In the wake of the 2007–10 financial crisis, there’s been sizeable growth of “shadow banking”— companies without banking charters entering lines of business traditionally associated with deposit-taking banks. Hedge funds that make direct loans to midsize businesses, online mortgage originators, peer-to-peer lending platforms, and payday lenders have all been on the rise.

What’s behind this? According to Chicago Booth’s Gregor Matvos, Booth PhD candidate Greg Buchak, Columbia’s Tomasz Piskorski, and Stanford’s Amit Seru, much of the growth is due to regulations that have pushed banks out of traditional lending businesses. The researchers also attribute some growth to online technology that has lowered the barrier to entry in markets where lenders once needed networks of physical branches to have any hope of building business.

The researchers focus on the US residential lending market, the largest consumer loan market in the country—and the market that drew the most attention from regulators after 2008. Between 2007 and 2015, shadow banks nearly tripled their market share, from 14 percent to 38 percent. They gained the most in the Federal Housing Administration (FHA) mortgage market, which serves lower-quality borrowers and is where shadow banks’ share rose from 20 percent to 75 percent.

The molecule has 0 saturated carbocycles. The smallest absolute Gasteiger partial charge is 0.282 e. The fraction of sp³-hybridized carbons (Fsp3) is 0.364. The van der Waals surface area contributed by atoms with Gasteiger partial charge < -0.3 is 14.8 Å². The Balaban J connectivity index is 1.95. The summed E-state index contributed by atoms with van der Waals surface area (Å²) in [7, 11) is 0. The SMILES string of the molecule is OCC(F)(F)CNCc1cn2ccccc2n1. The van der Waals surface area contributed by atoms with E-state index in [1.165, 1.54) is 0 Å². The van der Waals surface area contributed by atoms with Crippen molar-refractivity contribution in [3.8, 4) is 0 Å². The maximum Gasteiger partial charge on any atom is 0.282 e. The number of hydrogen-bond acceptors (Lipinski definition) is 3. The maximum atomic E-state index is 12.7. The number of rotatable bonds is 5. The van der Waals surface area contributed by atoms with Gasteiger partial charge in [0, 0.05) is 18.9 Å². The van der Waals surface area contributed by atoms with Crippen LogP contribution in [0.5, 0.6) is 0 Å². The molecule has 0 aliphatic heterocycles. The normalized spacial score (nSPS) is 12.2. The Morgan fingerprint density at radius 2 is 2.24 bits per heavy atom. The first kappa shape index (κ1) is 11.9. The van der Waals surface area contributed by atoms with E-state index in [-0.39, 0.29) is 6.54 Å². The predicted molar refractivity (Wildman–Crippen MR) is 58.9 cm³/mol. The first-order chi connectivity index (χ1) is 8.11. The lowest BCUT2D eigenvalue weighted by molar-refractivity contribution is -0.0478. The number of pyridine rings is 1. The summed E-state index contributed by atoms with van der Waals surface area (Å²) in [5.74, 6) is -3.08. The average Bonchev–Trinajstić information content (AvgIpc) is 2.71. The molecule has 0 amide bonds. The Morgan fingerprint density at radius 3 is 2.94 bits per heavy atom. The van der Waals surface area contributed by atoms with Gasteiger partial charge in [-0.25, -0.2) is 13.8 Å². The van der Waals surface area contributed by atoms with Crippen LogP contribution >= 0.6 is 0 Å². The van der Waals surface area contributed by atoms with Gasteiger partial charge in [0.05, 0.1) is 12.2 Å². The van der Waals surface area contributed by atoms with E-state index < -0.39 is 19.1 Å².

Traditional banks retreated from sectors of the mortgage market where the regulatory burden grew the most, the researchers note. Traditional banks have been particularly hindered by rules that increased monitoring of balance-sheet holdings and constrained what banks could hold in their own accounts. Their retreat helped shadow banking succeed in the riskier FHA market and in more-traditional, conforming mortgages.

The researchers also separated shadow banks into those that did and didn’t originate loans online. During the study period, lenders that originated loans online (fintech lenders) saw market share rise from 4 percent to 13 percent—but that remains less than half of the shadow-banking sector.

Fintech lenders have found a niche: they charge higher rates for the convenience of originating loans online, serving a constituency of time-sensitive, less-price-conscious, lower-risk borrowers. But fintech lenders rely almost entirely on support that government-sponsored entities Fannie Mae and Freddie Mac provide to the conforming mortgage market. Since the future of Fannie and Freddie is by no means assured, the study suggests that “how changes in political environment impacts the interaction between various lenders remains an area of future research.”

Up to 55 percent of the growth of shadow banking can be attributed to regulatory arbitrage, the researchers conclude, with alternative lenders operating where traditional banks either won’t or cannot because of postcrisis rules and capital requirements. Another 35 percent of growth, they say, can be attributed to disruptive technology.

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